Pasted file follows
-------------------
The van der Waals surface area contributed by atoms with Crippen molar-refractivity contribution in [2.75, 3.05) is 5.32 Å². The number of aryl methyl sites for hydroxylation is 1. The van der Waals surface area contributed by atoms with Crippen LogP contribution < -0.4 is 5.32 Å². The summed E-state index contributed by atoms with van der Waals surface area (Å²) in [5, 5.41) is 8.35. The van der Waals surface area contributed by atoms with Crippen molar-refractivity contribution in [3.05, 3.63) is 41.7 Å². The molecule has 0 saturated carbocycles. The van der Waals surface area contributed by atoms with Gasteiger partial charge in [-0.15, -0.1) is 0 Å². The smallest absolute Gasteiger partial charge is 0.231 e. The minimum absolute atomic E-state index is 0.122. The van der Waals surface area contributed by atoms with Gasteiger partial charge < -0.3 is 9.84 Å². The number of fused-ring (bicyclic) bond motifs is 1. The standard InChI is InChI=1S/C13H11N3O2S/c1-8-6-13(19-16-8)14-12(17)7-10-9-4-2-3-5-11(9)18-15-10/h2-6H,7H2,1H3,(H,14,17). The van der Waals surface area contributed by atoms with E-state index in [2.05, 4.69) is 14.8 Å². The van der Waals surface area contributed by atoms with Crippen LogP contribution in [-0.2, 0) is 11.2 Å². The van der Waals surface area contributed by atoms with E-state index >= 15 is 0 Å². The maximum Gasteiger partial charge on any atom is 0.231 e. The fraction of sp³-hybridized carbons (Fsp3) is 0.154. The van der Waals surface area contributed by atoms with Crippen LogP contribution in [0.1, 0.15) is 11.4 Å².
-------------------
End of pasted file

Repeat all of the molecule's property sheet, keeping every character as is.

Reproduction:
The van der Waals surface area contributed by atoms with Crippen molar-refractivity contribution in [2.75, 3.05) is 5.32 Å². The number of aryl methyl sites for hydroxylation is 1. The van der Waals surface area contributed by atoms with Crippen LogP contribution < -0.4 is 5.32 Å². The summed E-state index contributed by atoms with van der Waals surface area (Å²) in [5, 5.41) is 8.35. The van der Waals surface area contributed by atoms with Crippen molar-refractivity contribution in [3.05, 3.63) is 41.7 Å². The molecule has 0 saturated carbocycles. The van der Waals surface area contributed by atoms with Gasteiger partial charge in [-0.15, -0.1) is 0 Å². The smallest absolute Gasteiger partial charge is 0.231 e. The minimum absolute atomic E-state index is 0.122. The van der Waals surface area contributed by atoms with Gasteiger partial charge < -0.3 is 9.84 Å². The number of fused-ring (bicyclic) bond motifs is 1. The standard InChI is InChI=1S/C13H11N3O2S/c1-8-6-13(19-16-8)14-12(17)7-10-9-4-2-3-5-11(9)18-15-10/h2-6H,7H2,1H3,(H,14,17). The van der Waals surface area contributed by atoms with E-state index in [2.05, 4.69) is 14.8 Å². The van der Waals surface area contributed by atoms with Crippen LogP contribution in [-0.2, 0) is 11.2 Å². The van der Waals surface area contributed by atoms with E-state index >= 15 is 0 Å². The maximum Gasteiger partial charge on any atom is 0.231 e. The fraction of sp³-hybridized carbons (Fsp3) is 0.154. The van der Waals surface area contributed by atoms with Crippen LogP contribution in [0.1, 0.15) is 11.4 Å².